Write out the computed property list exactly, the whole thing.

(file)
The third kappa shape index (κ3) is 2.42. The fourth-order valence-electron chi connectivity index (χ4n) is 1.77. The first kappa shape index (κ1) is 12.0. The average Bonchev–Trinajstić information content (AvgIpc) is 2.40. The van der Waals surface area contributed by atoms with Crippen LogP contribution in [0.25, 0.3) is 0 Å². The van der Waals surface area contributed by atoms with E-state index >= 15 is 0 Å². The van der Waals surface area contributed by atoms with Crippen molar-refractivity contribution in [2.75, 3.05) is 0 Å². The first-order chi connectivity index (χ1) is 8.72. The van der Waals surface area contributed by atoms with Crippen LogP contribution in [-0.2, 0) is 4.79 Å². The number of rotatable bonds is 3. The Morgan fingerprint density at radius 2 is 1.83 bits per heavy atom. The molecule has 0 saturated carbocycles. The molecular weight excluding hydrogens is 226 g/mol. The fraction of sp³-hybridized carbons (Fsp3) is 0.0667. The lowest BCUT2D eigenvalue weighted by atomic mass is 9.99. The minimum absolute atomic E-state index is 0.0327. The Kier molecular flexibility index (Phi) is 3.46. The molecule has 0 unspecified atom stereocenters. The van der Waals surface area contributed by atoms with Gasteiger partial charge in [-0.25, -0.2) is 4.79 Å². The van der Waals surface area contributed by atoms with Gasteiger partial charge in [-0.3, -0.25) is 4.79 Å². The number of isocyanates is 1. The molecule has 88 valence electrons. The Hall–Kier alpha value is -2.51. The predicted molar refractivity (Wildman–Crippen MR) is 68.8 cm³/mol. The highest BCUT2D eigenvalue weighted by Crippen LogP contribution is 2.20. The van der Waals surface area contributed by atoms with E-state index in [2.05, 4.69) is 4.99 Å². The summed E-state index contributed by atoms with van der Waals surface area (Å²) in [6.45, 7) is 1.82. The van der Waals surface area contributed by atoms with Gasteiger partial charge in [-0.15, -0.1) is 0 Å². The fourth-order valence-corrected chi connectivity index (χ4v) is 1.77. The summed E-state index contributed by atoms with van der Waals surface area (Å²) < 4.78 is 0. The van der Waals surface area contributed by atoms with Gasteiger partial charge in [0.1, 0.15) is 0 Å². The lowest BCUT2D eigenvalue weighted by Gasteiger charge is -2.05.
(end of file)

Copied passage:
The third kappa shape index (κ3) is 2.42. The fourth-order valence-electron chi connectivity index (χ4n) is 1.77. The first kappa shape index (κ1) is 12.0. The average Bonchev–Trinajstić information content (AvgIpc) is 2.40. The van der Waals surface area contributed by atoms with Crippen LogP contribution in [0.25, 0.3) is 0 Å². The van der Waals surface area contributed by atoms with E-state index >= 15 is 0 Å². The van der Waals surface area contributed by atoms with Crippen molar-refractivity contribution in [2.75, 3.05) is 0 Å². The first-order chi connectivity index (χ1) is 8.72. The van der Waals surface area contributed by atoms with Crippen LogP contribution in [-0.2, 0) is 4.79 Å². The number of rotatable bonds is 3. The Morgan fingerprint density at radius 2 is 1.83 bits per heavy atom. The molecule has 0 saturated carbocycles. The molecular weight excluding hydrogens is 226 g/mol. The fraction of sp³-hybridized carbons (Fsp3) is 0.0667. The lowest BCUT2D eigenvalue weighted by atomic mass is 9.99. The minimum absolute atomic E-state index is 0.0327. The Kier molecular flexibility index (Phi) is 3.46. The molecule has 0 unspecified atom stereocenters. The van der Waals surface area contributed by atoms with Gasteiger partial charge in [-0.25, -0.2) is 4.79 Å². The van der Waals surface area contributed by atoms with Gasteiger partial charge in [-0.3, -0.25) is 4.79 Å². The number of isocyanates is 1. The molecule has 88 valence electrons. The Hall–Kier alpha value is -2.51. The predicted molar refractivity (Wildman–Crippen MR) is 68.8 cm³/mol. The highest BCUT2D eigenvalue weighted by Crippen LogP contribution is 2.20. The van der Waals surface area contributed by atoms with E-state index in [2.05, 4.69) is 4.99 Å². The summed E-state index contributed by atoms with van der Waals surface area (Å²) in [6.45, 7) is 1.82. The van der Waals surface area contributed by atoms with Gasteiger partial charge in [-0.15, -0.1) is 0 Å². The fourth-order valence-corrected chi connectivity index (χ4v) is 1.77. The summed E-state index contributed by atoms with van der Waals surface area (Å²) < 4.78 is 0. The van der Waals surface area contributed by atoms with Gasteiger partial charge in [0.1, 0.15) is 0 Å². The lowest BCUT2D eigenvalue weighted by Gasteiger charge is -2.05.